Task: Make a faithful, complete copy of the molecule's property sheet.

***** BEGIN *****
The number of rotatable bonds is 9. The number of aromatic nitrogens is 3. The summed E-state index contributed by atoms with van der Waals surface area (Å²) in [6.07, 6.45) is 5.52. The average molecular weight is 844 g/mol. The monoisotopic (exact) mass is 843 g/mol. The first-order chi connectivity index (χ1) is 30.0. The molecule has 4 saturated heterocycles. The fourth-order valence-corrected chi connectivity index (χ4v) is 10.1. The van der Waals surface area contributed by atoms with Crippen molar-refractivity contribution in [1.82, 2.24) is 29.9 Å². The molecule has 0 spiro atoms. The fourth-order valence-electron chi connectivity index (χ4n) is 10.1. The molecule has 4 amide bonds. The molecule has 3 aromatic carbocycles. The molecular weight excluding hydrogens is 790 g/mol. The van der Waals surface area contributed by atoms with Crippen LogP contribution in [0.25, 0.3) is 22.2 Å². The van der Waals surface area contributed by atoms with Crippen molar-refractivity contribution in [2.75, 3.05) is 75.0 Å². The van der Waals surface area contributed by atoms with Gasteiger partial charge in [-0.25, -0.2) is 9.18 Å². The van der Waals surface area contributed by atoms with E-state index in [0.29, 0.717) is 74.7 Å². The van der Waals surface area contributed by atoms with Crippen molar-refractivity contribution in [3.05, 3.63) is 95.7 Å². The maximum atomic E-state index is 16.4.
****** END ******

The number of rotatable bonds is 9. The number of aromatic nitrogens is 3. The summed E-state index contributed by atoms with van der Waals surface area (Å²) in [6.07, 6.45) is 5.52. The average molecular weight is 844 g/mol. The monoisotopic (exact) mass is 843 g/mol. The first-order chi connectivity index (χ1) is 30.0. The molecule has 4 saturated heterocycles. The fourth-order valence-corrected chi connectivity index (χ4v) is 10.1. The van der Waals surface area contributed by atoms with Crippen molar-refractivity contribution in [1.82, 2.24) is 29.9 Å². The molecule has 0 spiro atoms. The fourth-order valence-electron chi connectivity index (χ4n) is 10.1. The molecule has 4 amide bonds. The molecule has 3 aromatic carbocycles. The molecular weight excluding hydrogens is 790 g/mol. The van der Waals surface area contributed by atoms with Crippen LogP contribution in [0.25, 0.3) is 22.2 Å². The van der Waals surface area contributed by atoms with Crippen molar-refractivity contribution in [2.75, 3.05) is 75.0 Å². The van der Waals surface area contributed by atoms with Gasteiger partial charge in [-0.25, -0.2) is 9.18 Å². The van der Waals surface area contributed by atoms with E-state index in [0.29, 0.717) is 74.7 Å². The van der Waals surface area contributed by atoms with Crippen molar-refractivity contribution in [3.05, 3.63) is 95.7 Å². The maximum atomic E-state index is 16.4.